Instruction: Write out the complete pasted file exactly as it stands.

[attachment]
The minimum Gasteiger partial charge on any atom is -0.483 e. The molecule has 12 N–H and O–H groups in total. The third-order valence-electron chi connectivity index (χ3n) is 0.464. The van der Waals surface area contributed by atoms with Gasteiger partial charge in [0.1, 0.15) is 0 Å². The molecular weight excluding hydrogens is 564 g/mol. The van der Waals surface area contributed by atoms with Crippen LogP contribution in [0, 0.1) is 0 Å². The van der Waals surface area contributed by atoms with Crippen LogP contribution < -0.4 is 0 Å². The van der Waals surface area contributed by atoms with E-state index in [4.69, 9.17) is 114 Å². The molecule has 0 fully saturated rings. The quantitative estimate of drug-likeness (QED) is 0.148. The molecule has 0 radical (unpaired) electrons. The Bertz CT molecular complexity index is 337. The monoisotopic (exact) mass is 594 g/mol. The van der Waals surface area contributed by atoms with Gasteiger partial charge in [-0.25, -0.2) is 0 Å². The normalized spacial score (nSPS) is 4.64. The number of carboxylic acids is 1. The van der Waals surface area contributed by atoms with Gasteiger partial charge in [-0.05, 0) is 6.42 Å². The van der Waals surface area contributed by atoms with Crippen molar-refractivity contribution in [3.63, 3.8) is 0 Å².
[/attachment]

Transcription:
The minimum Gasteiger partial charge on any atom is -0.483 e. The molecule has 12 N–H and O–H groups in total. The third-order valence-electron chi connectivity index (χ3n) is 0.464. The van der Waals surface area contributed by atoms with Gasteiger partial charge in [0.1, 0.15) is 0 Å². The molecular weight excluding hydrogens is 564 g/mol. The van der Waals surface area contributed by atoms with Crippen LogP contribution in [0, 0.1) is 0 Å². The van der Waals surface area contributed by atoms with Crippen LogP contribution < -0.4 is 0 Å². The van der Waals surface area contributed by atoms with E-state index in [4.69, 9.17) is 114 Å². The molecule has 0 fully saturated rings. The quantitative estimate of drug-likeness (QED) is 0.148. The molecule has 0 radical (unpaired) electrons. The Bertz CT molecular complexity index is 337. The monoisotopic (exact) mass is 594 g/mol. The van der Waals surface area contributed by atoms with Gasteiger partial charge in [-0.25, -0.2) is 0 Å². The normalized spacial score (nSPS) is 4.64. The number of carboxylic acids is 1. The van der Waals surface area contributed by atoms with Gasteiger partial charge in [-0.05, 0) is 6.42 Å². The van der Waals surface area contributed by atoms with Crippen molar-refractivity contribution in [3.63, 3.8) is 0 Å².